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We even got to a wrecked ship.

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Even though the water was clear and appeared calm, it was in reality considerably challenging. The currents were strong and we had to be focused 100% because it’d be dangerous getting cut by the wreckage.

Campeche, Edzna, Calakmul – Mexico

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Campeche is a sparsely populated state on the coast of Gulf of Mexico. The capital is known of its walled city.

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Whilst the rest of the state is basically a biosphere and several Mayan sites.

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The state has only around 800,000 people, and the city 200,000. The walled city wasn’t big but quite nice in general. In fact, it’s one of my favourite places in Mexico.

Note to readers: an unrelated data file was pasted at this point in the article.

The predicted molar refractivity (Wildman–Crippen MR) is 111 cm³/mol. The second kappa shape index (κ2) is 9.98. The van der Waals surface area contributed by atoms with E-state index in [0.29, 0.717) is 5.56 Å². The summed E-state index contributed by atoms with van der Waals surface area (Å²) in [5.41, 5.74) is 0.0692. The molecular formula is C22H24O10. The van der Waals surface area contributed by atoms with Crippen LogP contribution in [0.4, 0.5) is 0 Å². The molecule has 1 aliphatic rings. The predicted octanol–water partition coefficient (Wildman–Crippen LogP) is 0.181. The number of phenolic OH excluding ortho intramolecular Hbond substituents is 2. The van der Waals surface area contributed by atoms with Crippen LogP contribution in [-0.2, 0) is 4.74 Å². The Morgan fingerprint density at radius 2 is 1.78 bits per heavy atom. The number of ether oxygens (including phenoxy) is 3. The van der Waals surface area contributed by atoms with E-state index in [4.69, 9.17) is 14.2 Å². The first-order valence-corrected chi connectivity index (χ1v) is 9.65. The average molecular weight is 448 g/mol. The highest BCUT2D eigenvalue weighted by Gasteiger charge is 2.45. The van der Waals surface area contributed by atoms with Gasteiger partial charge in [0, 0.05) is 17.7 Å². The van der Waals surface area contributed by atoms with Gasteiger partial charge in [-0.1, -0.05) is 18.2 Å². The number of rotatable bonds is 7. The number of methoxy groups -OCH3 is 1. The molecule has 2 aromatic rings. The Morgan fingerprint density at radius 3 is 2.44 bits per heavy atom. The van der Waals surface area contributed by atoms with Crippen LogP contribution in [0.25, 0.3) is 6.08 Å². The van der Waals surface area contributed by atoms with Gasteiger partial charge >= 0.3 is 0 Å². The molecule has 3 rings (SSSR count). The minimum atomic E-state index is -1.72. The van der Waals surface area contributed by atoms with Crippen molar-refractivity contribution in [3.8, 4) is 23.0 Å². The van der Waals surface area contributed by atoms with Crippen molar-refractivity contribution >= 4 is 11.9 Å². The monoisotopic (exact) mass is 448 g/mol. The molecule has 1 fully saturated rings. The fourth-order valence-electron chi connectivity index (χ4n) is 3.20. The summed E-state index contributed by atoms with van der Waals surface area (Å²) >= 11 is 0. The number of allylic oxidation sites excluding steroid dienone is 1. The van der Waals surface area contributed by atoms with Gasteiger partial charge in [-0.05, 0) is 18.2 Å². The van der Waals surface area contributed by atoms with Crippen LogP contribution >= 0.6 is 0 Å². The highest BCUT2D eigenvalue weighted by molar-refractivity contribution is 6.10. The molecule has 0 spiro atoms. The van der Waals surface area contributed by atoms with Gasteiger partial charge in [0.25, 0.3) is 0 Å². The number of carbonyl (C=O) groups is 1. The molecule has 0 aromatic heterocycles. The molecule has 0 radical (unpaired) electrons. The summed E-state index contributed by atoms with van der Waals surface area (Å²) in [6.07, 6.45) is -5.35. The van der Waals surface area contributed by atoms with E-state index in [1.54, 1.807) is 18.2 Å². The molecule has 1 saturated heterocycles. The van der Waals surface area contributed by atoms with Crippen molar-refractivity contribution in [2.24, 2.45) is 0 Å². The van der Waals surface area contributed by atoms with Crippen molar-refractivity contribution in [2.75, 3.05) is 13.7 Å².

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The archaeological sites were also nice, especially given the fact that they were big, but with few tourists. It’s quite expensive to get all the way to the other side to Calakmul though, even though Edzna was accessible (you’d need to know where to get off, though).

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There were several peaks in Calakmul and one of them contained two peaks at the same time. Unfortunately, I don’t think it’s possible to take a very good photo of it from another peak.